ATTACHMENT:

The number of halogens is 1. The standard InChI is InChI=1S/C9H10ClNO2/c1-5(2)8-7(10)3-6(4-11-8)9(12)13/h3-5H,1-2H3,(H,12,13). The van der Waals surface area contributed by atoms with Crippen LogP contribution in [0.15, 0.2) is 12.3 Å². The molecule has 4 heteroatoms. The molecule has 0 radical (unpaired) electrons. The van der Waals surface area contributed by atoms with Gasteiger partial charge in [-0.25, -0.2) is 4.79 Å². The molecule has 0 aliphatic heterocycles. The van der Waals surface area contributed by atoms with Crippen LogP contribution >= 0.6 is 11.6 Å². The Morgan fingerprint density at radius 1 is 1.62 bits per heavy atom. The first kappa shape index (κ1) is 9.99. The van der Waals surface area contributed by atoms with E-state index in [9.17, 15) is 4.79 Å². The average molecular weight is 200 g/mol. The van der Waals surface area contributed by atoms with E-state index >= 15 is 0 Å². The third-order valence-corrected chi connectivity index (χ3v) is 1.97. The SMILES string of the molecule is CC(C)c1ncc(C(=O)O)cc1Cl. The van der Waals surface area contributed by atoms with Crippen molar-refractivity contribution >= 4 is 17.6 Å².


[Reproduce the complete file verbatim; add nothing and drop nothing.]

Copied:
The number of halogens is 1. The standard InChI is InChI=1S/C9H10ClNO2/c1-5(2)8-7(10)3-6(4-11-8)9(12)13/h3-5H,1-2H3,(H,12,13). The van der Waals surface area contributed by atoms with Crippen LogP contribution in [0.15, 0.2) is 12.3 Å². The molecule has 4 heteroatoms. The molecule has 0 radical (unpaired) electrons. The van der Waals surface area contributed by atoms with Gasteiger partial charge in [-0.25, -0.2) is 4.79 Å². The molecule has 0 aliphatic heterocycles. The van der Waals surface area contributed by atoms with Crippen LogP contribution >= 0.6 is 11.6 Å². The Morgan fingerprint density at radius 1 is 1.62 bits per heavy atom. The first kappa shape index (κ1) is 9.99. The van der Waals surface area contributed by atoms with E-state index in [9.17, 15) is 4.79 Å². The average molecular weight is 200 g/mol. The van der Waals surface area contributed by atoms with E-state index >= 15 is 0 Å². The third-order valence-corrected chi connectivity index (χ3v) is 1.97. The SMILES string of the molecule is CC(C)c1ncc(C(=O)O)cc1Cl. The van der Waals surface area contributed by atoms with Crippen molar-refractivity contribution >= 4 is 17.6 Å².